Written by Casandra Downs, 2019 intern
Editor’s note: The Guild partners with the US Fish and Wildlife Service to provide students with hands-on experiences to learn how forestry and wildlife management work together on public lands. The 26-week positions are supervised and based at the Carolina Sandhills National Wildlife Refuge in McBee, South Carolina. Casandra is our most recent intern, whose enthusiasm shines through. We are offering a 12-week summer internship opportunity in 2020. Applications are being accepted now!
I never realized how blessed I was to be born in a small valley town beneath the Rocky Mountains of Utah, until I saw how it shaped my adult life. Ever since I was a child, I’ve been amazed by the natural world around me. I loved to explore the tallest branches of oak trees and scurry through the pine needles on the forest floor. The songs of birds in the morning were my summer alarm clock and the blanket of snow in the winter was my playground. I fell in love with creation, so I knew from a young age I wanted to spend the rest of my life working in it.
In 2015 I left Utah to attend Maranatha Baptist University in Watertown, Wisconsin. During my summers, I had the opportunity to work for the U.S. Forest Service as a resource technician and a wildland firefighter, and with the U.S. Department of Agriculture as a biological science technician. While attending classes, I was a pathway student for the U.S. Geological Survey working as a hydrotech for two and a half years. I kept myself busy and I enjoyed every moment of it. I graduated in December of 2018, leaving just enough time to meet my now husband during my senior year.
My next adventure after graduation was joining the Forest Stewards Guild’s team as a forestry and wildlife intern. I was given the unique experience of working at two National Wildlife Refuges (NWR) in both Georgia and South Carolina for a total of six months. Starting out at the Piedmont NWR in Georgia, I jumped right into forest inventory using FFI. I learned basic forester skills, tree species, timber marking, and proper data collection techniques. Some other fun activities were frequent bird surveys, Red Cockaded Woodpecker peeping, herbicide treatment of invasive species, and three annual butterfly counts. I met some amazing people who helped teach and encourage me during my three months at Piedmont.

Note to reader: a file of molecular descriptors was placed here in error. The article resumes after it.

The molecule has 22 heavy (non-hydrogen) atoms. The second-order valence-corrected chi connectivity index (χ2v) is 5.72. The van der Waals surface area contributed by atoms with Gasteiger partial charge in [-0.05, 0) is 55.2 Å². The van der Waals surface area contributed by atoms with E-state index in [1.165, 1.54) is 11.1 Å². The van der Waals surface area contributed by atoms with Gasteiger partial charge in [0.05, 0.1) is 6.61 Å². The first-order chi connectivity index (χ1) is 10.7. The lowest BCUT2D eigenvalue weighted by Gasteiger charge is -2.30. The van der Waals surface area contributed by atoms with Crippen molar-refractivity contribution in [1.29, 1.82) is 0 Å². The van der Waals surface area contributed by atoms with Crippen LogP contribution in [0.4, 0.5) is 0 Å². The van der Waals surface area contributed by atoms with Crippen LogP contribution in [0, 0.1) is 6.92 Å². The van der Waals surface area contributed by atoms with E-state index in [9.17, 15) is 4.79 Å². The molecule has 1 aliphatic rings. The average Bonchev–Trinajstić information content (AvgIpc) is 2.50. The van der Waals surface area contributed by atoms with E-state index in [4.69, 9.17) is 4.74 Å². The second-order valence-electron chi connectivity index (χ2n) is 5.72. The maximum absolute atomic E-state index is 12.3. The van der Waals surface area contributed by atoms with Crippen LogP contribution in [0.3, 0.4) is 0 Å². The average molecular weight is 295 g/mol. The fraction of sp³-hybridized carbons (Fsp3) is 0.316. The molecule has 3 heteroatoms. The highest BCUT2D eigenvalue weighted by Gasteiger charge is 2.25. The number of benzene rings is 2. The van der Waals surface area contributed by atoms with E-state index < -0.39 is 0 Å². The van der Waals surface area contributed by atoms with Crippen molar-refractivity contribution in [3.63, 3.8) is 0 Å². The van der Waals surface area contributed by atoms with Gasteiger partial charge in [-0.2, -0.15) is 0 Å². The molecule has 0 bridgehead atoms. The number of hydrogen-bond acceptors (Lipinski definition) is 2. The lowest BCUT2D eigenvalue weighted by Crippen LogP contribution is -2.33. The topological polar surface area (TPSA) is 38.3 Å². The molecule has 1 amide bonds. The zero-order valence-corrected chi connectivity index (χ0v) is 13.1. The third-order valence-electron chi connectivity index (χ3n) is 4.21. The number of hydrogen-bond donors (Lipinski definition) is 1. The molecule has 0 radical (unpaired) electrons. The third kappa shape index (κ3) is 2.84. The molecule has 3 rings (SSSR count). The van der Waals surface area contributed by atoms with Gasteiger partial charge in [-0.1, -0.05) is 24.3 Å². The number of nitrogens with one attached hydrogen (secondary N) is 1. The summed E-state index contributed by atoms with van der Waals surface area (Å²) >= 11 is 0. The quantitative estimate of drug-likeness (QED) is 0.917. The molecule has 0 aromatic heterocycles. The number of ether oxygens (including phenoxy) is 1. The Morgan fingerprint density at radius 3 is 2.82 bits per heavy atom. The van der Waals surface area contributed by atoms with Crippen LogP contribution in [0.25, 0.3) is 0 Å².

Though I had settled into Piedmont with good friends, I had to move on to the Carolina Sandhills NWR for my next adventure. Even though the two NWR are both part of the U.S. Fish and Wildlife Service system, there were plenty of differences between the two places. At the Carolina Sandhills NWR I was able to finish up some of the forest inventory left from the summer using a Tremble unit. I was also able to learn more about the computer software involved with forestry such as T-Cruise and Arc GIS. One of the most exciting experiences I had was becoming re-certified as a faller 3 with a chainsaw. This allowed me to assist with timber thinning, removing hazard trees, and even the installation of Red Cockaded Woodpecker cavity inserts. For wildlife, I assisted with both the dove and deer hunt check stations and rode along on a cubby count.
I really enjoyed the unique experience of working at two great NWRs. Not only did it give me the experience of working in two different environments, but I got to be introduced to two different skill sets, two different ways to run the same organization, and two groups of amazing people. I will never forget the memories that were forged through my time working with the Forest Stewards Guild. I have made connections with people that will assist my future career and lifelong friendships with the people who took the time to help assist and train me to be a better person.
My next adventure in life is unknown. I married a Soldier on January 4th, 2020, and our journey has many mysteries in it (as every military family’s does). I am trying to continue working in the natural resource field as we take our next step in life by reporting to Fort Benning, Georgia this summer. My goal is to get my master’s degree in forestry with hopes of being able to do silvicultural research in the future. Each morning when I wake up, I want to know that my day will be filled with activities that help better the natural world that we live in. I could never imagine doing anything else.
Editor’s note: To help recruit well-deserving and potentially interested students for our 12-week summer internship in 2020, or if you have questions about the internship, please contact Mike Lynch at firstname.lastname@example.org or 608-449-0647.